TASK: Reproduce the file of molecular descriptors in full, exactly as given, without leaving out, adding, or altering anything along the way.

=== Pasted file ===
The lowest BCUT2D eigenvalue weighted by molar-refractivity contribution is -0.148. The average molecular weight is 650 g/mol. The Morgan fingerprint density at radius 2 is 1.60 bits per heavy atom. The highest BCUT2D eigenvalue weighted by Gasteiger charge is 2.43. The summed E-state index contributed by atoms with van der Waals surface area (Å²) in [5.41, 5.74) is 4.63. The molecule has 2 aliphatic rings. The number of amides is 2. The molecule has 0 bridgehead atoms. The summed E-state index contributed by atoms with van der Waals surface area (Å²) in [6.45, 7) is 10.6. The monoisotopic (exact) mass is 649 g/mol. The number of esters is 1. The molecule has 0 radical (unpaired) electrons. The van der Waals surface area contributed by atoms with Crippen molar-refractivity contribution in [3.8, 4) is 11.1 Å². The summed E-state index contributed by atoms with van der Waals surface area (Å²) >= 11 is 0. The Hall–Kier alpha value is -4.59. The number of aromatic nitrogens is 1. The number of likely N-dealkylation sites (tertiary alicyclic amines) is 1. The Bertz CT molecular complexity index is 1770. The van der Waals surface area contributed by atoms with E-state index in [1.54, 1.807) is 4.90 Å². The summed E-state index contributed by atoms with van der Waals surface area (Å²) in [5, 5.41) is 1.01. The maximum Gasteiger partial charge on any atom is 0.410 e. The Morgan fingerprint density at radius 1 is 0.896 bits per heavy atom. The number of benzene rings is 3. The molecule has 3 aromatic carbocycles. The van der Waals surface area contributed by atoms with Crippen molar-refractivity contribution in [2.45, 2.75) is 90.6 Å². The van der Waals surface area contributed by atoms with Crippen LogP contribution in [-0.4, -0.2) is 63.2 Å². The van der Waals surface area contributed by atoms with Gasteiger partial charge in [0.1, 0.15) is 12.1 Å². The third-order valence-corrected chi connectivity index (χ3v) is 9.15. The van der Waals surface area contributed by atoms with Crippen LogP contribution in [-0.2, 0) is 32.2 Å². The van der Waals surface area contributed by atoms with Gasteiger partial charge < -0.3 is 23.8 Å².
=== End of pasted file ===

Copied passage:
The lowest BCUT2D eigenvalue weighted by molar-refractivity contribution is -0.148. The average molecular weight is 650 g/mol. The Morgan fingerprint density at radius 2 is 1.60 bits per heavy atom. The highest BCUT2D eigenvalue weighted by Gasteiger charge is 2.43. The summed E-state index contributed by atoms with van der Waals surface area (Å²) in [5.41, 5.74) is 4.63. The molecule has 2 aliphatic rings. The number of amides is 2. The molecule has 0 bridgehead atoms. The summed E-state index contributed by atoms with van der Waals surface area (Å²) in [6.45, 7) is 10.6. The monoisotopic (exact) mass is 649 g/mol. The number of esters is 1. The molecule has 0 radical (unpaired) electrons. The van der Waals surface area contributed by atoms with Crippen molar-refractivity contribution in [3.8, 4) is 11.1 Å². The summed E-state index contributed by atoms with van der Waals surface area (Å²) >= 11 is 0. The Hall–Kier alpha value is -4.59. The number of aromatic nitrogens is 1. The number of likely N-dealkylation sites (tertiary alicyclic amines) is 1. The Bertz CT molecular complexity index is 1770. The van der Waals surface area contributed by atoms with E-state index in [1.54, 1.807) is 4.90 Å². The summed E-state index contributed by atoms with van der Waals surface area (Å²) in [5, 5.41) is 1.01. The maximum Gasteiger partial charge on any atom is 0.410 e. The Morgan fingerprint density at radius 1 is 0.896 bits per heavy atom. The number of benzene rings is 3. The molecule has 3 aromatic carbocycles. The van der Waals surface area contributed by atoms with Crippen molar-refractivity contribution in [2.45, 2.75) is 90.6 Å². The van der Waals surface area contributed by atoms with Crippen LogP contribution in [-0.4, -0.2) is 63.2 Å². The van der Waals surface area contributed by atoms with Gasteiger partial charge in [0.1, 0.15) is 12.1 Å². The third-order valence-corrected chi connectivity index (χ3v) is 9.15. The van der Waals surface area contributed by atoms with Crippen LogP contribution in [-0.2, 0) is 32.2 Å². The van der Waals surface area contributed by atoms with Gasteiger partial charge < -0.3 is 23.8 Å².